March 17, 2008
Mullins family donates valuable Civil War letter to South Caroliniana Library
A letter written by South Carolina soldier William Sidney Mullins that captured the gory details of the battle of First Manassas will find a new home at South Caroliniana Library at the University of South Carolina.
Edward Mullins Jr. of Columbia, along with more than 30 of William Sidney Mullins’ descendants, will present the letter to university president Andrew Sorensen Thursday, March 20, at a reception at the South Caroliniana Library, adding to the depth of primary materials on the Civil War preserved by the library.
The letter, which had its own circuitous route through the old Confederacy before landing in the hands of the Mullins family, provides a detailed account of Sgt. Maj. Mullins and his unit’s participation in the battle of First Manassas (also known as the Battle of Bull Run) on July 21, 1861. In the letter, dated Aug. 6 of that year, Mullins criticizes Confederate President Jefferson Davis, Confederate commanders and the inadequate resources for treating the sick and wounded. He writes that his enthusiasm over the Confederate victory was tempered when he observed in a heavy rain the cries of the wounded, some of whom implored “the passersby to kill them to relieve their agony.” Mullins declared, “If it please God, to stop this war, I will unfeignedly thank them.”
Patrick McCawley, accessions archivist for the S.C. Department of Archives and History, said the letter provides an important firsthand account of the first major battle of the war and the prominent role that South Carolina regiments played in it.
“In the first months of the war, South Carolinians, including politicians, were quick to volunteer, believing that the war would be swift,” McCawley said. “They didn’t want to miss what they thought would be a grand adventure and a chance to bathe in military glory. The Battle of Bull Run was a dash of cold water in the face of many who thought that war was pageantry, but instead found it was hell.”
Mullins described the hellish nature of war and Manassas in gruesome detail.
“Of the dead hideous in every form of ghastly death: heads off, arms off, abdomens protruding, every form of wound, low groans, sharp cries… convulsive agonies as the souls took flight.”
The Mullins family had the opportunity to purchase the letter, which was part of a collection of some 450 Civil War letters that had belonged to families in Florida, Alabama and Charleston before being auctioned in Columbia last year.
“We didn’t want the letter to go out of state and be lost forever,” said Louisa Tobias Campbell, great-great-granddaughter of Mullins and Columbia resident. “We wanted it preserved, and we knew the library would take care of it so that it always would be available to family members, historians, scholars and others. The letter presents a graphic and slightly different picture of the battle of First Manassas. W.S. Mullins wrote the letter to Gen. William W. Harllee, whom he respected and felt comfortable with to be so honest and open. That’s why the letter has such integrity.”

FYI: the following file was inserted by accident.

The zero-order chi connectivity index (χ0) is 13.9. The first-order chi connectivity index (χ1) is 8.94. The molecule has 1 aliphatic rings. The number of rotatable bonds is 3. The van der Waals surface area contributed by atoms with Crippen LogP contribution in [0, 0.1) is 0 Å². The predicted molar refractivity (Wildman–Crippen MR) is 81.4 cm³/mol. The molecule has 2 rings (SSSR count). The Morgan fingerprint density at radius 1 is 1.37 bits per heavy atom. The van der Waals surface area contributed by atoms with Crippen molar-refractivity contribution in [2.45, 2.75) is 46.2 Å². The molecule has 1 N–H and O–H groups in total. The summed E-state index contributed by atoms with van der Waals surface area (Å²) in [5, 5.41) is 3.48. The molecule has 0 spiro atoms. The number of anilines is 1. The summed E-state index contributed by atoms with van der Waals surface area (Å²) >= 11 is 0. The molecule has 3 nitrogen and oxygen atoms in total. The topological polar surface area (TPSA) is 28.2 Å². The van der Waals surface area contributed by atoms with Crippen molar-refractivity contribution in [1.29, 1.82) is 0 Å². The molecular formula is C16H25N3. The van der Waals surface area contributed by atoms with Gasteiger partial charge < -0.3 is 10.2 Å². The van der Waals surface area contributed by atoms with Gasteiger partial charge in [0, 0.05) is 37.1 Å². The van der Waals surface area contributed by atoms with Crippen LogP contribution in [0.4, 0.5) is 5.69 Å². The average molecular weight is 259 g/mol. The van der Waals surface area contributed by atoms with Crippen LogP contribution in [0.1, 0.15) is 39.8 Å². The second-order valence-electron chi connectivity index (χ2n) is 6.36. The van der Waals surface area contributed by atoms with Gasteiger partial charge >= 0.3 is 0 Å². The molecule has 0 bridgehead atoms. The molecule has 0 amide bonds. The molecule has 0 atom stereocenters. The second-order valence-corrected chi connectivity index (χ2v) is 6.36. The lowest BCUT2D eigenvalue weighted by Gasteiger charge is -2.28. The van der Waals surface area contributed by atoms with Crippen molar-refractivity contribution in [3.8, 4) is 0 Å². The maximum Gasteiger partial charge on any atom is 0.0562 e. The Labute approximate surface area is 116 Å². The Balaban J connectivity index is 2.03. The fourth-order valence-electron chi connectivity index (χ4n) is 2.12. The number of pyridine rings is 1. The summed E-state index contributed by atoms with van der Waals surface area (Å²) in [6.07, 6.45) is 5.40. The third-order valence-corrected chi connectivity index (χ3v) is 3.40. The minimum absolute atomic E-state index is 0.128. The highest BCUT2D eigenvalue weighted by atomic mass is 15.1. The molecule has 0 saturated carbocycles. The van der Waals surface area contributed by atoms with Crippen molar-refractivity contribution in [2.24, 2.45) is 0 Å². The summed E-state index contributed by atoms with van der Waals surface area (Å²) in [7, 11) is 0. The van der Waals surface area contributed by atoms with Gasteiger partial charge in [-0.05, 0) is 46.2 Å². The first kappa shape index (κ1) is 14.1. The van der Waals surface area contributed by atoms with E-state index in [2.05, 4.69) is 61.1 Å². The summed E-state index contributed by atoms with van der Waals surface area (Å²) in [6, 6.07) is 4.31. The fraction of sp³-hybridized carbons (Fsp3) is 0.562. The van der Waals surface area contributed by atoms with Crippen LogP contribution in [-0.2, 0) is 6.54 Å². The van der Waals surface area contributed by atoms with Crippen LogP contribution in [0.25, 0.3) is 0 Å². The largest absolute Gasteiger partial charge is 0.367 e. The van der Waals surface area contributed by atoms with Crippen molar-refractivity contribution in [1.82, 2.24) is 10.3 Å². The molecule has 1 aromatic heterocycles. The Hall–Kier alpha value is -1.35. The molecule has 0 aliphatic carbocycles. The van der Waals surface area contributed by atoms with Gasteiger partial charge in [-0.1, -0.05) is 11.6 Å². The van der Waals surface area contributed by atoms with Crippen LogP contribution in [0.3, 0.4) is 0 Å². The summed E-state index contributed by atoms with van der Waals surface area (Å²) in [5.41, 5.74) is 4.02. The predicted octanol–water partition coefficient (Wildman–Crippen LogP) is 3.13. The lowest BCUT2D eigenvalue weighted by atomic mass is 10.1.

Most of the letters in the collection were correspondence of the governor’s office during the war, including draft copies of letters written by S.C. Govs. Francis Wilkinson Pickens and Milledge Luke Bonham, as well as letters they received.
McCawley suggests that Mullins’ letter ended up among those documents because Harllee gave the letter to Pickens to make him aware of the conditions in the Confederate Army.
The collection and the Mullins letter first came to the attention of the Mullins family in 2000, when Charleston book dealer Bob Schindler called it “the jewel in the collection,” Campbell said. She said Schindler wanted the family to have a transcription of the letter, regardless of what ultimately would happen to the collection, she said.
Seven years later, with the help of Columbia book dealer Ron Bridwell, the family bought the letter.
“The Mullins letter will take its place alongside many other unique letters, manuscripts, logbooks and other records provided to the South Caroliniana Library over the years by faithful donors,” said Dr. Allen Stokes, the library’s director. “Some items are purchased at auction, as was the Mullins letter; others have been handed down and cherished through several generations before being entrusted to the library. Students, researchers and the cause of scholarship itself are the beneficiaries of these materials.”
William Sidney Mullins was born in 1824 in Fayetteville, N.C., graduated from the University of North Carolina and practiced law in the state. In the 1840s, Mullins moved to Marion, where he married Sarah Ann Hodges, the daughter of Samuel Hodges, a prominent physician. He served briefly as president of the Wilmington and Manchester Railroad in 1857 before turning his interests to planting after inheriting extensive land holdings on the death of his father-in-law.
Mullins was a prominent voice during the secession crisis of 1851 and was credited with carrying the Marion District for those who favored cooperation over separate state action. In 1852, he was elected to the S.C. House of Representatives, where he served until 1866.
During the Civil War, Mullins served as adjutant with the 8th Regiment, South Carolina Volunteers commanded by Col. E.B.C. Cash. After the war, Mullins attempted to restore his agricultural holdings. He was elected to the state Senate in 1872 but did not serve, as the results of the election were overturned.
He died on Dec. 6, 1878, two years after the death of his wife. The South Carolina town of Mullins is named in his honor.
For more information about the South Caroliniana Library, visit the Web site -- http://www.sc.edu/library/socar/ -- or call 803-777-3131.